Speculating About Rookie of the Year

Speculating About Rookie of the Year

People who like sports love to speculate about sports. Casual fans, diehards, sportswriters, franchise owners—everyone loves to try to predict the future, to answer the variations on the questions of who will win and who will lose, who will surprise everyone and who will disappoint. Right now is prime speculation time in and around the NBA as the league moves out of the preseason and into the first week of the regular season. With few real games played, anything seems possible, and people all around the league are making arguments for pretty much everything you can imagine. The Knicks will make the playoffs? Sure, Chuck! The Bucks are on their way to being a championship contender? Okay! Oh wait, you meant to say that the Bucks are actually going to miss the playoffs altogether? Whatever!

As they’ve done the past few years, NBA general managers threw their hats in the prediction ring last week with the release of NBA.com’s annual GM Survey. The survey asked GMs to respond to a series of 49 questions about topics ranging from offseason moves and international players to coaching and overall team improvement. In general, the results of the survey aren’t too shocking. GMs predict, among other things, that Cleveland will win the 2016 Finals, LeBron will win the MVP, and that the Thunder will be the most improved team. They also predict that Jahlil Okafor of the Philadelphia 76ers will win the Rookie of the Year (ROY) award. This prediction isn’t particularly controversial, but perhaps it should be. The argument for Okafor as ROY is based on a lot of misconceptions about his game, and there is another ROY candidate who looks poised to have a bigger rookie year than Okafor: Emmanuel Mudiay of the Denver Nuggets.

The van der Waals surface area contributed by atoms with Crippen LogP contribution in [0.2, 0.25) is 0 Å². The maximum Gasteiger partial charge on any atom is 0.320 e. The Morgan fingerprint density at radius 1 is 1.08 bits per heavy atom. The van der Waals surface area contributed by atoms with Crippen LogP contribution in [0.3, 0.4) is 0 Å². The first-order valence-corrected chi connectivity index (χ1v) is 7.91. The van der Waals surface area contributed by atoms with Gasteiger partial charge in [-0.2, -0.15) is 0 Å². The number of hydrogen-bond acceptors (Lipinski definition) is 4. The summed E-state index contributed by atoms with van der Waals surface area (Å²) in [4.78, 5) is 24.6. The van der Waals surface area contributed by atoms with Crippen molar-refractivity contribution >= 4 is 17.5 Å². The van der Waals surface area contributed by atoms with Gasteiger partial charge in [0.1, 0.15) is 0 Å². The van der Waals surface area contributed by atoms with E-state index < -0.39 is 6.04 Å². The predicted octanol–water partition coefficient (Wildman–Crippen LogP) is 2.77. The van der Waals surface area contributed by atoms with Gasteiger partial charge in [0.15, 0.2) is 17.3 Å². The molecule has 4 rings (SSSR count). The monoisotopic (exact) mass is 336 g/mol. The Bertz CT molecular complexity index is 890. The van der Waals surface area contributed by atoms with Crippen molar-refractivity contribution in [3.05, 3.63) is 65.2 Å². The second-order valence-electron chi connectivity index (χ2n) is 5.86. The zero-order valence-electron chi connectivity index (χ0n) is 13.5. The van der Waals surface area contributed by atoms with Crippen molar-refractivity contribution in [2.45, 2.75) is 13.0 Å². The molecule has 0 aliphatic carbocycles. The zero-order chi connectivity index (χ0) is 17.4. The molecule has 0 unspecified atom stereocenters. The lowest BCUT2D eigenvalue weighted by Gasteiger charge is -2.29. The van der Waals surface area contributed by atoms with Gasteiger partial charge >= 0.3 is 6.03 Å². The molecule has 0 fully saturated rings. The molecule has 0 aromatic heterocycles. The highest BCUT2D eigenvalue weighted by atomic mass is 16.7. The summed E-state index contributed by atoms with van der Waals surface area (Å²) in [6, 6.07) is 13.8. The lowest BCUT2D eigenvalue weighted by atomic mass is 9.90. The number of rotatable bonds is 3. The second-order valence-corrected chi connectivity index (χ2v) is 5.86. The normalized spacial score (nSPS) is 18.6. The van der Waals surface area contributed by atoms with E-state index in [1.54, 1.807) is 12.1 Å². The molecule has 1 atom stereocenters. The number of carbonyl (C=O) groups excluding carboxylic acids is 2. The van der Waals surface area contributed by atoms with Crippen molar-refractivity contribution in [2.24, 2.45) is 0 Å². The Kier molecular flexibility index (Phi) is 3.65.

Before we get into the specifics of the Mudiay versus Okafor debate, it's important to look at the qualities that appear to matter in determining who wins in the voting for ROY. Convention holds that the ROY award is primarily given based on offensive production. Convention seems to have a point here, as a quick glance at the list of recent ROY recipients reveals that players who receive the award tend to lead their rookie class in the various measures of offensive production. Of the last 10 ROY award recipients, all but one led their rookie class in points per game (PPG), and half led in assists per game (APG). The one recipient who did not lead his class in PPG, Derrick Rose, averaged within 2 PPG of his class’s leading scorer (O.J. Mayo) and far surpassed his competition in APG. Overall team performance appears to have little to no bearing on ROY voting, as only one of the last ten recipients of the award (Rose) was on a team that made it to the playoffs in their ROY season. Thus, the question of who will win the 2015-16 Rookie of the Year award is probably better asked by the question: Who, from this year’s rookie class, will put up the most points and dish out the most assists?